Industrial Robots: 3D printers part2

One of the biggest industries in the world is the medical field. The medical field is one of the major industries that has been and will continue to be affected by the emergence of 3D printing. There are a multitude of uses for 3D printing in the medical field. These uses could make healthcare more cost effective and just effective in general. Granted it might slow down some people business. One place 3D printing could be of a huge assistance in the medical field is in healing broken bones. Currently plaster casts are annoying, smelly and itchy. They seem so outdated. 3D printing could play a big role in Orthopedic healing. Researchers have designed a prototype that allows for some cast to be 3D printed. These 3D printed casts could help heal bones up to 40 percent faster than regular plaster casts. Low intensity pulsed ultrasound helps heals bones faster but is difficult to administer because of the complexities involving putting the sensors directly on the skin of the patients. This would be impossible with classical plaster mold casts because they cover all the skin surrounding the injured or broken area and don’t leave any openings for direct skin contact with the ultrasound machine. The new proposed 3D printed casts could alleviate this problem though. The proposed cast would leave parts of the arm uncovered allowing for the ultrasound machine direct access to the skin in between the cast. Along with these casts, splints have been modeled and proposed to help arthritis sufferers. These splints could help these arthritis sufferers immensely by providing pain relief, rest and joint protection.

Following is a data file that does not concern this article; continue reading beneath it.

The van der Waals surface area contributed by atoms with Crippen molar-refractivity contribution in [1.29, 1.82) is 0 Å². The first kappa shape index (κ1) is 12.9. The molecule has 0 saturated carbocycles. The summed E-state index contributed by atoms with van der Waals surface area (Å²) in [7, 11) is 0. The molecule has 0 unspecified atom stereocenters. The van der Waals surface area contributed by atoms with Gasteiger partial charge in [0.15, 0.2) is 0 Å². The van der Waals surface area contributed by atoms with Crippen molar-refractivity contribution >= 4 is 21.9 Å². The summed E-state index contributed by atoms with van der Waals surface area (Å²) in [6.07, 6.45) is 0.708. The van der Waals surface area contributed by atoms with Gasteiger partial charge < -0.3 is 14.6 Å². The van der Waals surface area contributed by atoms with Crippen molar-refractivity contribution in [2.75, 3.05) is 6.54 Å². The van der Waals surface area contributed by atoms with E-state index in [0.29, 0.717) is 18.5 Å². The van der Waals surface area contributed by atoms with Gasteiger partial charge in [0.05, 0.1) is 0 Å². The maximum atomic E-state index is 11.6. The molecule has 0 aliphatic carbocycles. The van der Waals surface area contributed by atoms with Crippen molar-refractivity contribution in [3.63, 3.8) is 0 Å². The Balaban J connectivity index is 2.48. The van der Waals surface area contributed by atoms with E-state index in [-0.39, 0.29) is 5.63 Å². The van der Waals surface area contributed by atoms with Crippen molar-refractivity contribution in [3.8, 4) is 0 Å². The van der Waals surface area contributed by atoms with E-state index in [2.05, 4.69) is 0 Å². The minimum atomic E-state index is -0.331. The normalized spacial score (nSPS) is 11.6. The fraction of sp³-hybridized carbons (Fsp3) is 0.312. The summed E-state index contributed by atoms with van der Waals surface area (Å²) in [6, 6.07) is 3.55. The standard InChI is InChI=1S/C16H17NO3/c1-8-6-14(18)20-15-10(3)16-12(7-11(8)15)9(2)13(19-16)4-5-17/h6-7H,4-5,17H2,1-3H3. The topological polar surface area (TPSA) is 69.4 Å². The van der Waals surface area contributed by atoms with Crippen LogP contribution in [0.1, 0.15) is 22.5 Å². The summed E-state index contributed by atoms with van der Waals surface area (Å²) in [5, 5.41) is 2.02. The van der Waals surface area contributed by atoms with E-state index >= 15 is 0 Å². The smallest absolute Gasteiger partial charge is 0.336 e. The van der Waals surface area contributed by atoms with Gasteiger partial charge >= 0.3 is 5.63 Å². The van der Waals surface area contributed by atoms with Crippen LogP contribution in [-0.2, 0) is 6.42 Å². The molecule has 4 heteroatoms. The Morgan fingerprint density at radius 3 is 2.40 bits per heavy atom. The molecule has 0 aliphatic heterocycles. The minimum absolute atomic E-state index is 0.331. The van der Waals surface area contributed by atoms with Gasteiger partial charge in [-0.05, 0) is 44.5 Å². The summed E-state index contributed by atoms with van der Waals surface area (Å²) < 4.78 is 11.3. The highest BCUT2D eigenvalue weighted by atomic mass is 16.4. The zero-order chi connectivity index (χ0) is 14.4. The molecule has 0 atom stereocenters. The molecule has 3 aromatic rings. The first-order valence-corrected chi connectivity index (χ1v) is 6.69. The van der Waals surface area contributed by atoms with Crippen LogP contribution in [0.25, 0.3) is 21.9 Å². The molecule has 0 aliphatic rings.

Another relevant 3D printing technology is the uses of 3d printed splints to help infants who have trouble breathing breathe. Some babies are born with weaker trachea’s making it more difficult for that infant to breathe and easier for them to suffocate. These 3D printed splints are very efficient in that they help the trachea grow stronger and once it is strong enough to work on its own the splint will dissolve into the body, relieving the need for surgery to remove the splint. The material used to create these splints is a Polycaprolactone and is completely bio-compatible. Another reason these splints were so successful is the speed they were able to be developed, implemented and used. 3D printing allows for rapid prototyping and rapid manufacturing. There is no waiting around for production time. 3D printing also allows for efficient customization of distinct patient’s needs. 3D printing also allows for the capability of reducing cost for medical procedures. Another use of 3D printing in the medical field is the printing of prosthetics. Not only a reduced cost on those prosthetics but also a more efficient means of acquiring those prosthetics and allowing for extremely customizable prosthetics. The possible medical uses of 3D printing are endless.
1)      “A 3D Printed Cast That Can Heal Your Bones 40-80% Faster | TechCrunch.”TechCrunch. N.p., n.d. Web. 04 Aug. 2014.
2)      “3D-printed Splints May Make Life Better for Arthritis Sufferers.” Ars Technica. N.p., n.d. Web. 04 Aug. 2014.
3)      “Babies Who Couldn’t Breathe Fitted with Revolutionary ‘throat Splint’ – Made on a 3D PRINTER.” Mail Online. Associated Newspapers, 25 Mar. 2014. Web. 04 Aug. 2014.
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